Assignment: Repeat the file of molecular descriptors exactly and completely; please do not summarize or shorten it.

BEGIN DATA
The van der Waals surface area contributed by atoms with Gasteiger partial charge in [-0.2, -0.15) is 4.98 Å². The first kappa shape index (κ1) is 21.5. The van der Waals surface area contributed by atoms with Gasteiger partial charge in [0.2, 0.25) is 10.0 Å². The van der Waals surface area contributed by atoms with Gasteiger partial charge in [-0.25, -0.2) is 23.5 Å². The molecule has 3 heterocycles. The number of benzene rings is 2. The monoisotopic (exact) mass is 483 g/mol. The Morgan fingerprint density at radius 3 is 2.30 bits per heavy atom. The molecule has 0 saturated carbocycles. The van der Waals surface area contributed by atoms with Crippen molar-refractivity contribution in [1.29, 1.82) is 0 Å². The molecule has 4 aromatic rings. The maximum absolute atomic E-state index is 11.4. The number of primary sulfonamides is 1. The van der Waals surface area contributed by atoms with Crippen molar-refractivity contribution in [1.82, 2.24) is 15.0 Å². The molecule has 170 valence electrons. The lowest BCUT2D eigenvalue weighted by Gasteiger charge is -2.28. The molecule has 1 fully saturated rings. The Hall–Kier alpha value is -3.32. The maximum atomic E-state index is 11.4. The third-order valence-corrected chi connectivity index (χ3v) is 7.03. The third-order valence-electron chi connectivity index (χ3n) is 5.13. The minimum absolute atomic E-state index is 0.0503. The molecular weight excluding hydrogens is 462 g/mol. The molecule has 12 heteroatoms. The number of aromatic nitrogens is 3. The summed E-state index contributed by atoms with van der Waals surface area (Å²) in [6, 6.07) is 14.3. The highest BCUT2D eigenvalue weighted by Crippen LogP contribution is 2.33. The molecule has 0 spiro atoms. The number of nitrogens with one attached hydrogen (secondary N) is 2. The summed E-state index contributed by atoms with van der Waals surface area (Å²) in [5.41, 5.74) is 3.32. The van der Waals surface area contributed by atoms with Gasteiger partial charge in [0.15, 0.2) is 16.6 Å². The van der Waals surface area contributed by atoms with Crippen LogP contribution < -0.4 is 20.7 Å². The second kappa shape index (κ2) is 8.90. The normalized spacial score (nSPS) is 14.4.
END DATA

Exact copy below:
The van der Waals surface area contributed by atoms with Gasteiger partial charge in [-0.2, -0.15) is 4.98 Å². The first kappa shape index (κ1) is 21.5. The van der Waals surface area contributed by atoms with Gasteiger partial charge in [0.2, 0.25) is 10.0 Å². The van der Waals surface area contributed by atoms with Gasteiger partial charge in [-0.25, -0.2) is 23.5 Å². The molecule has 3 heterocycles. The number of benzene rings is 2. The monoisotopic (exact) mass is 483 g/mol. The Morgan fingerprint density at radius 3 is 2.30 bits per heavy atom. The molecule has 0 saturated carbocycles. The van der Waals surface area contributed by atoms with Crippen molar-refractivity contribution in [1.29, 1.82) is 0 Å². The molecule has 4 aromatic rings. The maximum absolute atomic E-state index is 11.4. The number of primary sulfonamides is 1. The van der Waals surface area contributed by atoms with Crippen molar-refractivity contribution in [1.82, 2.24) is 15.0 Å². The molecule has 170 valence electrons. The lowest BCUT2D eigenvalue weighted by Gasteiger charge is -2.28. The molecule has 1 fully saturated rings. The Hall–Kier alpha value is -3.32. The maximum atomic E-state index is 11.4. The third-order valence-corrected chi connectivity index (χ3v) is 7.03. The third-order valence-electron chi connectivity index (χ3n) is 5.13. The minimum absolute atomic E-state index is 0.0503. The molecular weight excluding hydrogens is 462 g/mol. The molecule has 12 heteroatoms. The number of aromatic nitrogens is 3. The summed E-state index contributed by atoms with van der Waals surface area (Å²) in [6, 6.07) is 14.3. The highest BCUT2D eigenvalue weighted by Crippen LogP contribution is 2.33. The molecule has 0 spiro atoms. The number of nitrogens with one attached hydrogen (secondary N) is 2. The summed E-state index contributed by atoms with van der Waals surface area (Å²) in [5.41, 5.74) is 3.32. The van der Waals surface area contributed by atoms with Gasteiger partial charge in [0.15, 0.2) is 16.6 Å². The van der Waals surface area contributed by atoms with Crippen LogP contribution < -0.4 is 20.7 Å². The second kappa shape index (κ2) is 8.90. The normalized spacial score (nSPS) is 14.4.